Artist’s rendering of Anchiornis, a feathered dinosaur. (Michael DiGiorgio)
“There is something fascinating about science,” Mark Twain once mused. “One gets such a wholesale return of conjecture out of such a trifling investment of fact.” Nowhere does that sentiment ring truer than in the field of paleontology. From a stray molar or a knucklebone scientists can seemingly reconstruct the size, gait, diet, age, mating habits, phylogeny, and zodiac sign of an astonishing array of creatures, many of them dead for millions of years.
About the only thing paleontologists had to leave to artistic license was, unfortunately, pretty vital—what extinct creatures actually looked like. Even in climates and circumstances favorable to fossil formation, soft tissues like skin usually degrade too quickly to leave an impression. And with the dissolution of those tissues disappear all the stripes, spots, plumes, potbellies, snouts, wattles, and other traits that make animals stand out. There’s an old paleontology joke that if elephants with their big trunks hadn’t survived until modern times, our reconstructions of “woolly mammoths” would look like giant hamsters with tusks.
Thanks to some clever geochemistry, though, we might finally be able to lift that veil of ignorance. It turns out that a few stubborn chemicals in soft tissues can survive decay almost indefinitely, even under extreme heat and pressure. And with these new particles scientists have started to piece together the textures, shapes, and even colors of ancient creatures for the first time, including the most famous extinct creatures of all, the dinosaurs.
This work started a few years back with less glamorous beasts. In 2008 Jakob Vinther, a Yale University graduate student, was scrutinizing the ink sacs of ancient squids under a powerful microscope when he came across sausage-shaped granules of what looked like melanin. Squids and other cephalopods use melanin to blacken their ink, but other forms of melanin that come in different colors are actually nature’s Crayolas, responsible for the basic pigmentation of many, many animals. (Humans are included: melanin colors our skin, eyes, and hair.) Vinther reasoned that if melanin could survive in squid sacs, it might survive in fossil bird feathers as well. Sure enough, he found the same granules in 100 million-year-old feathers. In fact the granules were often layered in ways that would produce an iridescent blue, green, or coppery sheen, similar to that of peacocks and other modern birds.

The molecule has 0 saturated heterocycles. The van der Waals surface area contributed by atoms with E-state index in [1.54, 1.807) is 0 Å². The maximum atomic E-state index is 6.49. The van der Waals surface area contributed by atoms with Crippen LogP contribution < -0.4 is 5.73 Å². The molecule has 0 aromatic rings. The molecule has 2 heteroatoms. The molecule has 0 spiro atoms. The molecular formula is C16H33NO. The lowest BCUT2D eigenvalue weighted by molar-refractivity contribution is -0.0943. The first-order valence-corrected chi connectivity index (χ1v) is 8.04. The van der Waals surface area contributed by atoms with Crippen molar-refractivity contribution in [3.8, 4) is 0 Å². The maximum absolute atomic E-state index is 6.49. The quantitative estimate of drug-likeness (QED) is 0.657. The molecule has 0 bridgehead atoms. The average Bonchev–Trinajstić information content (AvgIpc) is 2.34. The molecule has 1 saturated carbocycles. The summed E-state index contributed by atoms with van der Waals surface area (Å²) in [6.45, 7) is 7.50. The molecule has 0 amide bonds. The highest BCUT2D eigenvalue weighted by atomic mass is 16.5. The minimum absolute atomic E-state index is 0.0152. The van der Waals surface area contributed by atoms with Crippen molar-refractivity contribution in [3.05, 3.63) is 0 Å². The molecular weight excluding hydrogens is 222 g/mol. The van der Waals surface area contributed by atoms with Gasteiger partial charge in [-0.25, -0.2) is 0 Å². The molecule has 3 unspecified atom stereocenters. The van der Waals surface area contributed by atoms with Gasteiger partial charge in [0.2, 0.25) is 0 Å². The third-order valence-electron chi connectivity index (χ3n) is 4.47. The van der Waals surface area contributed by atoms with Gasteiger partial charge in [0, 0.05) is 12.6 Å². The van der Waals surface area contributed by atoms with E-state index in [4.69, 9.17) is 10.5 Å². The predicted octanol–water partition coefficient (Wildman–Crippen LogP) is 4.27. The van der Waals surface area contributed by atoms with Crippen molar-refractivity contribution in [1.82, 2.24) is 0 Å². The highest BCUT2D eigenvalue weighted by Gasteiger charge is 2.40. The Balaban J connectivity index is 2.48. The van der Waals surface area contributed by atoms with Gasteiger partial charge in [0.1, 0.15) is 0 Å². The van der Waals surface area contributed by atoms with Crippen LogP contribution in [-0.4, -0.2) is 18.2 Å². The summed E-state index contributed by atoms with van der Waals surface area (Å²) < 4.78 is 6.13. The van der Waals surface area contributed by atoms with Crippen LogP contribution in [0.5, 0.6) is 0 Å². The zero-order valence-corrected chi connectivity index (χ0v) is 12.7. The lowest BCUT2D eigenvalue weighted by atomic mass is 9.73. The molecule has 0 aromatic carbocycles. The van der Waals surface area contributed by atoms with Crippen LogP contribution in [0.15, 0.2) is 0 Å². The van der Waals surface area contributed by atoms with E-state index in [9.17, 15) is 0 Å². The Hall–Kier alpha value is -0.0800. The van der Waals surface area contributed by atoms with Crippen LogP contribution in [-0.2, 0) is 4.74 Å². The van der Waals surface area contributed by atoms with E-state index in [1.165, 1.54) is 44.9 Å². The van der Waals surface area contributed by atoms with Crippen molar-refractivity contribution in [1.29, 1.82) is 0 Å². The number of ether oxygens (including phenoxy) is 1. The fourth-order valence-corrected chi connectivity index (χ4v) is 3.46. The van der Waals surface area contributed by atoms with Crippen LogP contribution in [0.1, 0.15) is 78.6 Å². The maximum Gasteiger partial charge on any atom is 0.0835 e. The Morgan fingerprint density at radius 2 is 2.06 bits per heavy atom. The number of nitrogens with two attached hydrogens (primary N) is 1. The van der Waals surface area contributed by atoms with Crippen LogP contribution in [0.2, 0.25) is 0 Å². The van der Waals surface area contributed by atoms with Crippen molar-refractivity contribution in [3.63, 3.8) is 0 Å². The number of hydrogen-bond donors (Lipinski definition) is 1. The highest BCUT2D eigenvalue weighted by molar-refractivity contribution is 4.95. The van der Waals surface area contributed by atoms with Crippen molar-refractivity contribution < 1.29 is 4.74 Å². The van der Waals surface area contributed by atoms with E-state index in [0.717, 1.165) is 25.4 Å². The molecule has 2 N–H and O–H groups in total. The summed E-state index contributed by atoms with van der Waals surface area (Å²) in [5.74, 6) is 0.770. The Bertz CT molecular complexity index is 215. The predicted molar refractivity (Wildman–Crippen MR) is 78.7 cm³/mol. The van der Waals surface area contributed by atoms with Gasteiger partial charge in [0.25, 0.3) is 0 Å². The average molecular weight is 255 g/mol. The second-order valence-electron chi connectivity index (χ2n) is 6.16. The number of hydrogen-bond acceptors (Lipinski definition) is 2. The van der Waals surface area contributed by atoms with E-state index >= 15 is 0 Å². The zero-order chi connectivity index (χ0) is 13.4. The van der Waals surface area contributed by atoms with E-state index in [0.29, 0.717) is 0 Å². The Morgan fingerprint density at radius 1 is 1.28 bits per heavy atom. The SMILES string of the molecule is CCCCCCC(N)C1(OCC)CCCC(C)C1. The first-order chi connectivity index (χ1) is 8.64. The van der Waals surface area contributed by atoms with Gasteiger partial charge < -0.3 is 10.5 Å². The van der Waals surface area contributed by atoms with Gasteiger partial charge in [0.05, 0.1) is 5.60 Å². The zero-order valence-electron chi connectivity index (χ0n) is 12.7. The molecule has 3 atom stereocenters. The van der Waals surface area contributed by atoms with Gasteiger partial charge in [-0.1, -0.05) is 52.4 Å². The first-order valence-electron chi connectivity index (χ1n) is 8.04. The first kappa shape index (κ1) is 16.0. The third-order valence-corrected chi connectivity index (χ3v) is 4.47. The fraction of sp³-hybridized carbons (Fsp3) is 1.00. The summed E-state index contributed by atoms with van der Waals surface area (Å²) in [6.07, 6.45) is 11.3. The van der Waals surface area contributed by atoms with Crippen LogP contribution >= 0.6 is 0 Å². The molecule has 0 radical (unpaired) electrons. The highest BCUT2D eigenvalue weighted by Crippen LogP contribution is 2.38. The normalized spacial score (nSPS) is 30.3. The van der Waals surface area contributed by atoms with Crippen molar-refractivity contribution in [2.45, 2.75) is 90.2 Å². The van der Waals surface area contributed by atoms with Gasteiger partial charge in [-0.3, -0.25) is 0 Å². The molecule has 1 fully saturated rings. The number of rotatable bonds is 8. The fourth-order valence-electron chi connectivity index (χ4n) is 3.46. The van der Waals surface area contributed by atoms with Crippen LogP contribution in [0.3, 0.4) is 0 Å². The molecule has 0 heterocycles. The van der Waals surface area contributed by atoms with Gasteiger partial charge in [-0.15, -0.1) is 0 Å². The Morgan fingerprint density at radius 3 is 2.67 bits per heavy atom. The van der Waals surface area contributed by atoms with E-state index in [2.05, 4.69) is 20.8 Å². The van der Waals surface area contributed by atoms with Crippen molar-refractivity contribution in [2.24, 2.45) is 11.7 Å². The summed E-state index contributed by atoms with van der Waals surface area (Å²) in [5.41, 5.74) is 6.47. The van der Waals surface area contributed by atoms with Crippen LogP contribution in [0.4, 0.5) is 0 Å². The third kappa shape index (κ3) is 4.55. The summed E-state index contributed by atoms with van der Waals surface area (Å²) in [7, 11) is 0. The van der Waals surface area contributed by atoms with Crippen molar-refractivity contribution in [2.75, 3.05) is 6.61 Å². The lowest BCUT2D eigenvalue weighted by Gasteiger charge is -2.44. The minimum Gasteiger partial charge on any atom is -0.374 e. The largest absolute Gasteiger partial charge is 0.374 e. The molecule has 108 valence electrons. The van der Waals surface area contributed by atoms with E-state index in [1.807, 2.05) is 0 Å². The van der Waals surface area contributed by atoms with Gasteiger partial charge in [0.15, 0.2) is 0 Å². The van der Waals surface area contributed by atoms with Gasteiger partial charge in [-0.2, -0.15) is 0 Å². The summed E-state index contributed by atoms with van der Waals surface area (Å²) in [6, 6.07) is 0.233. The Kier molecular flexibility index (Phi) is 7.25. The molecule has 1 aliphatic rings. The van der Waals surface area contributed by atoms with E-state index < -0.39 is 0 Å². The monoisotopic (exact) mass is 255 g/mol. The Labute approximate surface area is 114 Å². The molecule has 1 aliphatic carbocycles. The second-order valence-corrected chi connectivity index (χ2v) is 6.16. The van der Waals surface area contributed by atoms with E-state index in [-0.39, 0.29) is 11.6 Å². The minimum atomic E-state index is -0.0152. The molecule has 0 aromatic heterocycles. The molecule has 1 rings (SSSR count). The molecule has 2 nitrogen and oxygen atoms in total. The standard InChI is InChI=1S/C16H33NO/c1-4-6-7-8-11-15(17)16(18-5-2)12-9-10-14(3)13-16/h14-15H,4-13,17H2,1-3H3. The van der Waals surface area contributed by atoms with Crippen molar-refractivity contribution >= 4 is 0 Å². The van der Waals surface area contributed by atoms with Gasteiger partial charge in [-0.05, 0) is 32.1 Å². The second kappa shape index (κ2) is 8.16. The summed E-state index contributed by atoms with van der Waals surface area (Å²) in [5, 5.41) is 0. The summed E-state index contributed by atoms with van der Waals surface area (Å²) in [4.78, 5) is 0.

These findings became all the more important in light of a few recent and spectacular finds in dinosaur paleontology. In China and elsewhere scores of dinosaurs have been unearthed with haloes of fuzzy fibers around their bones, fibers that a few scientists declared “proto-feathers.” (Some dinosaurs evolved into birds, after all.) Other scientists disputed this interpretation, arguing that the fibers were collagen that had petrified and turned into minerals. Even many who bought the proto-feather theory doubted that melanin itself could survive for millions of years. They saw sausage-shaped granules but explained them away as geological artifacts—mineral deposits left over from bacteria that decomposed and digested feathers way back when.
The chemistry of the granules argued otherwise. Tests revealed that they contained loads of carbon and lacked hard minerals like pyrites—proving this was organic material. Furthermore, a few fossil feathers displayed distinct bands of granules. If those granules were really traces of bacteria, it didn’t make sense that these bacteria would have digested only parts of feathers, and digested them in such neat rows. But the melanin hypothesis explained this easily: the feathers were striped. Finally, on a microscopic level the granules were oriented in parallel rows like packaged hot dogs, whereas bacteria would have scattered in all directions.
Pace Twain, this little bit of knowledge about dino feathers has gone a long way in the last few years. For one thing proto-feathers sometimes appeared on animals without wings, which suggests that feathers must have evolved before flight. Furthermore, the patterns of melanin granules on different creatures would have produced vivid colors—orange-and-white stripes, or black-and-white bands, or vicious red Mohawks. These findings provide evidence against the theory that feathers evolved to radiate body heat and regulate temperature. Feathers evolved instead for behavioral reasons, for courtship display and camouflage.
The sudden vivification of dinosaurs is the latest in a long series of reversals about their nature and behavior. Books I devoured as a kid invariably described dinosaurs as plodding, pea-brained, cold-blooded brutes—and sure enough, whenever the artist sketched them, their hides looked about as colorful as swamp mud. All those other prejudices have also been reversed recently: dinosaurs were in fact smart and quick and even nurturing creatures. And now, thanks to chemical sleuthing, scientists can swap out those drab brown dino costumes and substitute feather boas and plumed tails and the fancy crests that kids always knew the “terrible lizards” deserved.
And who knows? Melanin seems exceptionally hardy, but other soft, colorful bits might also be able to survive for tens of millions of years in a geological vault. If so, then whatever creatures are around to dig up human fossils in tens of millions of years might just get our lovely hair, eye, and skin tones right, too.
Sam Kean is the author of The Disappearing Spoon: And Other True Tales of Madness, Love, and the History of the World from the Periodic Table of the Elements.